Advancement of science and Chinese traditional culture

Wang Feng

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“Is there anything we can take pride in and inherit from the Chinese traditional culture?”

 

 

 

Professor Zhu Qingshi, President of the University of Science and Technology of China (USTC), began his talk titled “Dialogue between Technology and Culture in Everyday life” with this inspiring question on 19 November at a lecture organized by the Chinese Civilisation Centre to celebrate CityU’s 20th anniversary.

 

 

 

In his lecture, Professor Zhu shared his insights on the essence of science in Chinese traditional culture. He pointed out that human beings cognize the world in two ways: reductionism and holism. Reductionism, which was exemplified by the philosophy and science that evolved in ancient Greece, focuses on explaning nature and life from a micro-perspective. On the other hand, holism, which was represented by the philosophical thoughts of Laozi and Confucius of ancient China, emphasizes the adoption of a holistic and interactive approach to observe the world.

 

 

 

In the recent 500 to 600 years, reductionism has contributed to many significant scientific achievements. However, with the advancement of science, Professor Zhu said, "scientists began to realize the limitations of reductionism." The complexities and uncertainties of nature have rendered it difficult for scientific models to accurately present and explain all phenomena. For example, he said, scientists admit that weather forecasting is not accurate or reliable in the long run because it is difficult to capture the volatility of many initial phenomenona. He illustrated his point with the example of how a butterfly flapping its wings beside the Amazon River could lead to a storm in New York.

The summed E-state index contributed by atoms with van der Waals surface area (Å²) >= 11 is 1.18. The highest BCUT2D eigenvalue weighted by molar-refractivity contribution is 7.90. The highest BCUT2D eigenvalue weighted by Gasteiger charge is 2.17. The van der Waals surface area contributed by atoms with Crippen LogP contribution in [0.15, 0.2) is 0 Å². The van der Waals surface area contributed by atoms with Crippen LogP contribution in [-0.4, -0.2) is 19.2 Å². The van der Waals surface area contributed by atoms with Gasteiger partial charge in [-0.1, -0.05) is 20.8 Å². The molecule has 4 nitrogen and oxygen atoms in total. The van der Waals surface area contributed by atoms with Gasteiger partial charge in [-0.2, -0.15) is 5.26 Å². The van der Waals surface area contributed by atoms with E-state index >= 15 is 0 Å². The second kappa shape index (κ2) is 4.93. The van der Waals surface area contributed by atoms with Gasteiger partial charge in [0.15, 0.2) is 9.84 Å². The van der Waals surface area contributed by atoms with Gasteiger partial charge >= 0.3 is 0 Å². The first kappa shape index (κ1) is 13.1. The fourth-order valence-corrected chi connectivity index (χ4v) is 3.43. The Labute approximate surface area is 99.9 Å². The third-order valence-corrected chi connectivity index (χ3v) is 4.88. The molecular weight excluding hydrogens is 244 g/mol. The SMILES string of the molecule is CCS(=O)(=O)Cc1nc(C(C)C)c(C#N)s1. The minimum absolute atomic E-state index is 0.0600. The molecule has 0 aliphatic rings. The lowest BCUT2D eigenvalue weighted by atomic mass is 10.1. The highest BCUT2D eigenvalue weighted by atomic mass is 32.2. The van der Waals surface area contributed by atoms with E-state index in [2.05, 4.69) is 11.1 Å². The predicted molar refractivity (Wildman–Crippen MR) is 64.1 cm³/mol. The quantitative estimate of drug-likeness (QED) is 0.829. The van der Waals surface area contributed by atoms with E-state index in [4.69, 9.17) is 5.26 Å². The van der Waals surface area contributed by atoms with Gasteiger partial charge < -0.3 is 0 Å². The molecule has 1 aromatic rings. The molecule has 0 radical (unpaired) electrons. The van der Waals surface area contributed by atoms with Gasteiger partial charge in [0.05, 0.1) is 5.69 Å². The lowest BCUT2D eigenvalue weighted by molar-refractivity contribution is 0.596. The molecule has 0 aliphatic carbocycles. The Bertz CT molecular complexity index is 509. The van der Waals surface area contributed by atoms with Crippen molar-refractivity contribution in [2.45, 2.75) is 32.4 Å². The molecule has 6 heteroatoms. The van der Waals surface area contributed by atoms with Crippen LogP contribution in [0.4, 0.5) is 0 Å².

He said it was time to ponder these questions by taking a holistic approach. Over the past thousands of years, Chinese civilization has accumulated significant contributions to holism. Professor Zhu used examples from Chinese civilization, such as Weiqi, I Ching and traditional Chinese medicines, to explain the adoption of a holistic approach in appreciating the world and solving problems.

 

 

 

He cited research from USTC to show that different spheres of the human brain are in action when playing Weiqi and chess. The research found that the intelligence sphere of the brain is not particularly active when people play Weiqi, but there is a rearrangement of the other 37 spheres. The research results were published in the US journal Nature.

 

 

 

Professor Zhu suggested the use of modern advanced tools to study and attest to the adoption of a holistic approach in Chinese culture. Chinese culture focuses on achieving the optimum result by an integrated system, he pointed out, which is essentially the approach adopted by Weiqi, I Ching and traditional Chinese medicines, and which is increasingly important in modern science.

 

 

 

Professor Zhu majored in physical chemistry and graduated from USTC in 1968. He taught and conducted research in leading institutions in the US and France before becoming the President of USTC in 1998. He was elected as a member of the Chinese Academy of Sciences in 1991.


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